V Puro Alias Bairrada Tinto 2017
Crystalline appearance and a fantastic open red ruby color. It reveals the aroma of the iodine and clay minerality of the variety and cherry notes as well as a fine vegetable and flowery freshness. In the mouth it has a unique freshness, with silky tannins, hints of fruit, salty and smoky notes, spices and an Atlantic acidity that supports the wine through a very long after taste.
Critical AcclaimAll Vintages
Best known for intense, impressive and age-worthy fortified wines, Portugal relies almost exclusively on its many indigenous grape varieties. Bordering Spain to its north and east, and the Atlantic Ocean on its west and south coasts, this is a land where tradition reigns supreme, due to its relative geographical and, for much of the 20th century, political isolation. A long and narrow but small country, Portugal claims considerable diversity in climate and wine styles, with milder weather in the north and significantly more rainfall near the coast.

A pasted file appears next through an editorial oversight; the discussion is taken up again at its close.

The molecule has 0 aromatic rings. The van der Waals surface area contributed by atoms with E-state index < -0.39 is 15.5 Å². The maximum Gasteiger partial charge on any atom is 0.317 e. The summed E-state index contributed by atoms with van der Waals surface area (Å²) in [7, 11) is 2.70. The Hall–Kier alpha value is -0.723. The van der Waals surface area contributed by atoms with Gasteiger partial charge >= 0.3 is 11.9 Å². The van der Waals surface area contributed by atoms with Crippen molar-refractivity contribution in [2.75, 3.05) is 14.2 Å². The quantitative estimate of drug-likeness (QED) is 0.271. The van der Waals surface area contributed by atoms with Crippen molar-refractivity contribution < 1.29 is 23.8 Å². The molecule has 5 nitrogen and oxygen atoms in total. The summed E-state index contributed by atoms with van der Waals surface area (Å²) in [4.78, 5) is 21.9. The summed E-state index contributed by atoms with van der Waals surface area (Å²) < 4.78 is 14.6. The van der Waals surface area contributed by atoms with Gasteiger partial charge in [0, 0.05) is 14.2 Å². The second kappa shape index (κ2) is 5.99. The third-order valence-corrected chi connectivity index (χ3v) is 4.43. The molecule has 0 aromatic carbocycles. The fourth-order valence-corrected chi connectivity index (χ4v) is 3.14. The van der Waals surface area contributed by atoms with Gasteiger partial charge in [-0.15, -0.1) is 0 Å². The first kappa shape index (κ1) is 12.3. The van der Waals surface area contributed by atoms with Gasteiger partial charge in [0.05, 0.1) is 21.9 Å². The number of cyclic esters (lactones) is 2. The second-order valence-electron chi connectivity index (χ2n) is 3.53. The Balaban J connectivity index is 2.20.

While Port (named after its city of Oporto on the Atlantic Coast at the end of the Douro Valley), made Portugal famous, Portugal is also an excellent source of dry red and white Portuguese wines of various styles.
The Douro Valley produces full-bodied and concentrated dry red Portuguese wines made from the same set of grape varieties used for Port, which include Touriga Nacional, Tinta Roriz (Spain’s Tempranillo), Touriga Franca, Tinta Barroca and Tinto Cão, among a long list of others in minor proportions.
Other dry Portuguese wines include the tart, slightly effervescent Vinho Verde white wine, made in the north, and the bright, elegant reds and whites of the Dão as well as the bold, and fruit-driven reds and whites of the southern, Alentejo.
The nation’s other important fortified wine, Madeira, is produced on the eponymous island off the North African coast.
This dark-skinned, Portugese variety creates powerful red wines with great color, structure and finesse and is specially prominent in the Bairrada and Dão regions. Somm Secret—Because of its ample acidity and striking color, Baga also makes a great rosé; much of it from the Bairrada ends up in this style.